Hi! My name is Shanthini Namasivayam. I am sure there is nothing unusual to you in the way I introduced myself. But to me, saying my name out loud, with my head up, is a victory. Because there was a point in my life when my name, my own self and my very existence were part of a deep, depressing void. I had no hope and no means to escape my own fate. My story of victory begins at that moment in time.
I was born 19 years ago in Vahaneri, a small village in Batticaloa, the east of Sri Lanka. I had 18 siblings and a twin sister to whom I was very attached. My twin sister died early in her childhood and her death was a huge loss for me. She was my best friend and closest confidante in my huge and noisy family. To a large extent, she filled the shoes of a mother to me and I know that I meant the same to her.
My mother was a loving person, however, due to the size of our family she couldn’t offer us any time. She was either busy preparing meals for the family or preparing to give birth to the next child. As you can already imagine, we were never well off. In fact, my father’s meager earnings as a day laborer hardly sufficed to make both ends meet.
There were days when we had to go without food and hope that some charity would be there to provide meals at our school. Some days they did, other times they didn’t.
The school that I attended with my siblings was a shabby establishment with no books, little furniture and no clean drinking water or toilets. It was a dilapidated building without ventilation. Children had to go “potty” in the open grounds behind the school. This was the main reason why girls, once reaching puberty, were forced to drop out of school. Once they were out of school, the common practice was to get married. It didn’t matter that they were in their early teens… all my sisters got married very early, subject to this tyrannical custom.
The same could have happened to me if my mother wouldn’t have died and I wouldn’t have become my siblings’ caregiver. It was another big hit in my life. My mother died of cancer when I was 15 which made me responsible for caring for my younger siblings. I had been a very ambitious student in school, making the best of the opportunities I was provided with. I dreamed of pursuing an education and a career. I believed that was the only way out of the grinding poverty that was crushing me and my family. However, after the death of my mother, I dropped out of school and my home duties kept me so busy that I could barely think of the world outside. The world ceased to exist, even in my dreams. I couldn’t think of anything beyond the next meal and the next rupee. This ceaseless grind, stress and frustration caused me to develop a deep depression. I had nobody to talk to, no friend who would listen to me and nobody I could go for help to.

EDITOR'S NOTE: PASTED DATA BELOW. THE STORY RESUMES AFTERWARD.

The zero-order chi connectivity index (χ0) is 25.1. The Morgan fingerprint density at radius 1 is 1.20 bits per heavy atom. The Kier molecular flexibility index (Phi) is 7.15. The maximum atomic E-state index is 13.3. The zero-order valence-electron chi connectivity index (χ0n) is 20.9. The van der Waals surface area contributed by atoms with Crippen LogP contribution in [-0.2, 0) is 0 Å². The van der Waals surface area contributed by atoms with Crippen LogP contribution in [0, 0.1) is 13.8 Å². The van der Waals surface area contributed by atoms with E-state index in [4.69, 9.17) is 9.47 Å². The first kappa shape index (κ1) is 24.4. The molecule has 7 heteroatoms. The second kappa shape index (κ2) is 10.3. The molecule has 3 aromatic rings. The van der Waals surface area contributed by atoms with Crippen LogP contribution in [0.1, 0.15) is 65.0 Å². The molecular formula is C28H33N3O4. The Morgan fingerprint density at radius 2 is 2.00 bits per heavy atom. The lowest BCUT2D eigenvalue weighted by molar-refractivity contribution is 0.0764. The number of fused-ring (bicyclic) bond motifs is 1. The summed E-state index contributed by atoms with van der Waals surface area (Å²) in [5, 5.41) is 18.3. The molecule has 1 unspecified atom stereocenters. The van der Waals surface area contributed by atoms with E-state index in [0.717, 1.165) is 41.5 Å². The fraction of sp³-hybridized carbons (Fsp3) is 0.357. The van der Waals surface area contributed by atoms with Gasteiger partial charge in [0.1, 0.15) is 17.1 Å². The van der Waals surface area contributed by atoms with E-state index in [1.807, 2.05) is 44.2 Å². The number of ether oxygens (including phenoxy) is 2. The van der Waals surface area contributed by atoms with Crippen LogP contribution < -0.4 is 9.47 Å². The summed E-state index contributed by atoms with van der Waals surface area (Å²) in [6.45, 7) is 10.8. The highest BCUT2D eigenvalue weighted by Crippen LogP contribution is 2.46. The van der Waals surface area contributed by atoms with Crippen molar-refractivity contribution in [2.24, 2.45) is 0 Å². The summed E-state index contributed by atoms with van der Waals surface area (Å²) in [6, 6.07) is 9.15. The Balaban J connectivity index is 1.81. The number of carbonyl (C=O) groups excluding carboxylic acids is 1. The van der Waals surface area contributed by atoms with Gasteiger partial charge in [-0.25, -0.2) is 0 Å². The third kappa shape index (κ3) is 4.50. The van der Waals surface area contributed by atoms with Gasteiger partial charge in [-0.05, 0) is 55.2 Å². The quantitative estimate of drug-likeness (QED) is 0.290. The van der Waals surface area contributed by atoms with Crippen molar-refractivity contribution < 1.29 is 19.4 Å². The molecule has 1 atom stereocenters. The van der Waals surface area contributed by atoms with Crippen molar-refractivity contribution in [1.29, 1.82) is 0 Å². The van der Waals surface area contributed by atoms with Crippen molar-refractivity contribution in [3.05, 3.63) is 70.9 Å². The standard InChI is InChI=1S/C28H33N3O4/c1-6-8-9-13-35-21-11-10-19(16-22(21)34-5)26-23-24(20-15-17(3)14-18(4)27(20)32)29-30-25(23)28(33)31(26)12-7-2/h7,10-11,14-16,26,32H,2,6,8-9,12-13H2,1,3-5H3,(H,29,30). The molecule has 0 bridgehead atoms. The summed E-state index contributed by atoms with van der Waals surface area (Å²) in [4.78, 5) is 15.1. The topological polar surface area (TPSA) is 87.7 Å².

Around this time in my life, CERI came to my village offering skill training and support programs to the youth. This was the first time that our remote community had witnessed a substantial offer of aid. Every few years, during elections, a handful of politicians would appear with empty promises, but the villagers were skeptical of all they were saying. I started by being skeptical of what CERI was offering as well. After some persuasion by CERI staff and some of my former school teachers, I decided to attend one of the CERI sessions.
That session started a series of events that transformed my life.
The transformation did not happen overnight, rather over the span of a few months. First, I became less depressed. Then, I started hoping and, slowly, I acquired a vision for a better life, a life that would be full of joy, not just drudgery and menial work. After the sessions, I started taking sewing classes at the Sewing Center, which gave me the skills I needed for pursuing the life vision I dared to have. I participated in all the workshops and training programs that were offered by CERI, with all my dedication and fervor. This was the only opportunity in my life that I wasn’t going to miss.
My efforts paid off at the end of completing the sewing training program with CERI. I obtained a job as one of the sewing hands in a big factory near our village. The moment when they offered me that piece of paper (my employment contract) is one that I shall always remember. It wasn’t the employment, the wages or the benefits that excited me. It was the re-establishment of my self-worth, as a person, as a person of means, as a person of worth, as a person who is contributing her share to this world. It was THAT that gave me enormous happiness. And today, I can confidently introduce myself with pride – my name is Shanthini Namasivayam.
In 2017, CERI’s Transitional Care program offered life skills and vocational training to a group of 30 Sri Lankan youth. Our purpose was to equip them for independent life and empower them to pursue their dreams. To give to this program, click HERE.